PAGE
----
Sentimental bullying

John Denham really does talk the most rebarbative kack.

As communities secretary I am formally responsible for the government’s engagement with faith communities. Lacking some depth of knowledge I set about recruiting a panel of advisors (retained on an expenses-only basis) to advise me on relations with these communities.

And to encourage him to think in communalist terms and to use the word ‘community’ a minimum of six times whenever he opens his mouth, lest any foolish person somehow lose track of the fact that New Labour is obsessed with ‘communities’ to the point of insanity.

Outside of polemic is the real question of how a modern government should relate to the fact of faith. One view is that government should seek to marginalise faith as much as it can. The other, which I hold, is that something which is of immense importance to millions of people – the precise size of this minority or majority is not the real point – should not be lightly dismissed.

Note that – ‘the other’ – there are two and only two; there is one, and then there is the other. Bullshit, and coercive bullshit at that. It is not the case that the only alternative to thinking government should try ‘to marginalise faith as much as it can’ is thinking government should not ‘lightly dismiss’ anything ‘which is of immense importance to millions of people.’ That’s a false dichotomy, a bogusly limited choice, a stupidly narrow frame of reference, and a bullying piece of sentimentalism. It’s not a matter of what should or should not be ‘lightly dismissed,’ it’s a question of what the state should actively foster – particularly at the expense of alternatives, such as secularism, meaning neutrality among religions. Religion is important to lots of people, as Denham sagely points out, but he neglects to point out that freedom from religion, freedom of religion, separation of religion from government, is also important to lots of people. He simply plumps for the stupid retrograde intrusive notion that government should be sticking its nose into religion and shoving religion onto its balky citizens.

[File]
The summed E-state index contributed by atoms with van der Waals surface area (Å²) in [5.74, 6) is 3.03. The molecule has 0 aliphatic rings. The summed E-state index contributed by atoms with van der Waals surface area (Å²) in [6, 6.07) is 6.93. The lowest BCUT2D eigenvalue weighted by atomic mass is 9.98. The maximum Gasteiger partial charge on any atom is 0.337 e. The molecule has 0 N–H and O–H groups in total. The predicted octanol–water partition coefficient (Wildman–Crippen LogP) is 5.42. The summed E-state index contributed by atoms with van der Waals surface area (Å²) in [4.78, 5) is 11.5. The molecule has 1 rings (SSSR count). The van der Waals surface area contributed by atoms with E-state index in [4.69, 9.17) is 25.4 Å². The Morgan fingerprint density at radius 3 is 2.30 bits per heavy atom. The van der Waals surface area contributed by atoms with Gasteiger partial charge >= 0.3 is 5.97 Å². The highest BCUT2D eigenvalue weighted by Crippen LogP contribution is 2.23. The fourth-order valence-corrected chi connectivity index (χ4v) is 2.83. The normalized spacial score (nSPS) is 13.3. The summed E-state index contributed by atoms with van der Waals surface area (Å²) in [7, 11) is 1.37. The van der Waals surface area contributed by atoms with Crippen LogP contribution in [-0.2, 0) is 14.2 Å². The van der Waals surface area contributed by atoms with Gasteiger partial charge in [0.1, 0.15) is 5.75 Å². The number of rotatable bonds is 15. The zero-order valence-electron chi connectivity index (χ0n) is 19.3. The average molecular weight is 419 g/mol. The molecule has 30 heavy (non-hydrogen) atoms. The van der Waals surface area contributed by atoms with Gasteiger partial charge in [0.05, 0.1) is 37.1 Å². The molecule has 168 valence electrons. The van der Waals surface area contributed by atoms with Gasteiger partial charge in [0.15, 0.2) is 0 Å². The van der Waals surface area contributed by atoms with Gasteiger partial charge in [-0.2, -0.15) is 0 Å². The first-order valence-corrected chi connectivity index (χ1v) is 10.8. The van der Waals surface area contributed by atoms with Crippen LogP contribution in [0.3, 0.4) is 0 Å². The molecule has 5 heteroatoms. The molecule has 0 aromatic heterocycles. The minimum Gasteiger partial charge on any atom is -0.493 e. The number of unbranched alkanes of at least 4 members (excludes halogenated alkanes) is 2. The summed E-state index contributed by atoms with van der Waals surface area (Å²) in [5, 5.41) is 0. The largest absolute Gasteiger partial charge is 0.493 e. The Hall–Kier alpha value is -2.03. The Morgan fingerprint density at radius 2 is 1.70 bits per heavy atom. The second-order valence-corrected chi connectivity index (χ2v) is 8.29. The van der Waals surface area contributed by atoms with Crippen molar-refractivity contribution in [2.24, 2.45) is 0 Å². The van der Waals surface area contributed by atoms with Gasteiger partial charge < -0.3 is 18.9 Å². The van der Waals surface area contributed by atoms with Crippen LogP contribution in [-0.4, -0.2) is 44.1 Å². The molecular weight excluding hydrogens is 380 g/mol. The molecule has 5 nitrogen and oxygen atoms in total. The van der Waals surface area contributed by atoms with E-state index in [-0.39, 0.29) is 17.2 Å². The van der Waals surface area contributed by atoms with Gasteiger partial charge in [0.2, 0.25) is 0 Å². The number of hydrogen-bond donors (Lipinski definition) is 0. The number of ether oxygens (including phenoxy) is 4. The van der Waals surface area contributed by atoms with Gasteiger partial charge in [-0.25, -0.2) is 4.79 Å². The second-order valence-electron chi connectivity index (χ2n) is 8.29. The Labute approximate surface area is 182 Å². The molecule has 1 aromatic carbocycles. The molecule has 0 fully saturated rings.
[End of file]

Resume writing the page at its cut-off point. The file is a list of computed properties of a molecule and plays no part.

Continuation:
Over the past few weeks I’ve tried to set out a reasoned argument for government to take faith seriously. Firstly, the fact of faith for many of our citizens should be respected. Second, many issues which concern governments can not be tackled solely by regulation or spending. Governments and faiths share an interest in the values which lead people to act they way they do.

What does he mean ‘the fact of faith for many of our citizens should be respected’? That it should be acknowledged? But it already is, and that’s not a matter for government, and why should that fact be respected while the opposite fact is strenuously disrespected? That it should be respected in some substantive sense? If so, the hell with that. That it’s the governments job to go creeping around the landscape sucking up to various ‘communities’? That’s just absurd.

Campaigns for international development, peace, decent housing, living wages and many others have often been sustained by those of faith – not alone of course, but as key participants nonetheless. On these issues, and others including climate change and the values of our economy, faiths have views and values that deserve a hearing.

No they don’t. That’s flat-out nonsense. ‘Faiths’ have no views that are exclusively faithy that deserve a hearing – all they have are shared views that deserve a hearing for shareable reasons. ‘Faith’ as such adds nothing useful to views and values, and it often subtracts merit from views and values, by making them subject to threats and rewards, or predictions about some imagined other world.

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